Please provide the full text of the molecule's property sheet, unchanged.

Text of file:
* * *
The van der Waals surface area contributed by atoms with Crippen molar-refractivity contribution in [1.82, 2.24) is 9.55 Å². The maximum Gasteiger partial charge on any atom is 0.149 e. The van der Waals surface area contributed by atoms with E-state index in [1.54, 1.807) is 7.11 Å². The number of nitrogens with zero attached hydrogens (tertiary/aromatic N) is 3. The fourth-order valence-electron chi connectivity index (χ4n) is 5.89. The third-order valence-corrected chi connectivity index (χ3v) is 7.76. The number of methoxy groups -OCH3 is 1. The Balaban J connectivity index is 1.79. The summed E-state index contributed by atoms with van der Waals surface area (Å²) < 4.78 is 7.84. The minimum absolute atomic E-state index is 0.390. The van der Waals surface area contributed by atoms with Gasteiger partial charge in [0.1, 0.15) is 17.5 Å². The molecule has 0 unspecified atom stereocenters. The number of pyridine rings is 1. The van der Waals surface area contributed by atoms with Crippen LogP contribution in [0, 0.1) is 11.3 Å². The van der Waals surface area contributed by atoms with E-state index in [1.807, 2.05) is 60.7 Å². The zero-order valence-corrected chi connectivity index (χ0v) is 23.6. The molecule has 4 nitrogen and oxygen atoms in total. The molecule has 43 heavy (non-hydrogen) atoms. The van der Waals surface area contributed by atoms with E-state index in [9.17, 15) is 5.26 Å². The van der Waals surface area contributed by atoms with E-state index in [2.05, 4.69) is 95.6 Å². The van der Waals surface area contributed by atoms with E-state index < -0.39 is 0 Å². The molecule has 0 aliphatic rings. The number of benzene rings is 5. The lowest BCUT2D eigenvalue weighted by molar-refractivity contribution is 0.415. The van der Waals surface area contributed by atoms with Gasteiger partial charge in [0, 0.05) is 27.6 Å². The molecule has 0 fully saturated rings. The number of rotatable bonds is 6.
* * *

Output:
The van der Waals surface area contributed by atoms with Crippen molar-refractivity contribution in [1.82, 2.24) is 9.55 Å². The maximum Gasteiger partial charge on any atom is 0.149 e. The van der Waals surface area contributed by atoms with E-state index in [1.54, 1.807) is 7.11 Å². The number of nitrogens with zero attached hydrogens (tertiary/aromatic N) is 3. The fourth-order valence-electron chi connectivity index (χ4n) is 5.89. The third-order valence-corrected chi connectivity index (χ3v) is 7.76. The number of methoxy groups -OCH3 is 1. The Balaban J connectivity index is 1.79. The summed E-state index contributed by atoms with van der Waals surface area (Å²) < 4.78 is 7.84. The minimum absolute atomic E-state index is 0.390. The van der Waals surface area contributed by atoms with Gasteiger partial charge in [0.1, 0.15) is 17.5 Å². The molecule has 0 unspecified atom stereocenters. The number of pyridine rings is 1. The van der Waals surface area contributed by atoms with Crippen LogP contribution in [0, 0.1) is 11.3 Å². The van der Waals surface area contributed by atoms with E-state index in [1.807, 2.05) is 60.7 Å². The zero-order valence-corrected chi connectivity index (χ0v) is 23.6. The molecule has 4 nitrogen and oxygen atoms in total. The molecule has 43 heavy (non-hydrogen) atoms. The van der Waals surface area contributed by atoms with E-state index in [9.17, 15) is 5.26 Å². The van der Waals surface area contributed by atoms with E-state index in [2.05, 4.69) is 95.6 Å². The van der Waals surface area contributed by atoms with E-state index < -0.39 is 0 Å². The molecule has 0 aliphatic rings. The number of benzene rings is 5. The lowest BCUT2D eigenvalue weighted by molar-refractivity contribution is 0.415. The van der Waals surface area contributed by atoms with Gasteiger partial charge in [0, 0.05) is 27.6 Å². The molecule has 0 fully saturated rings. The number of rotatable bonds is 6.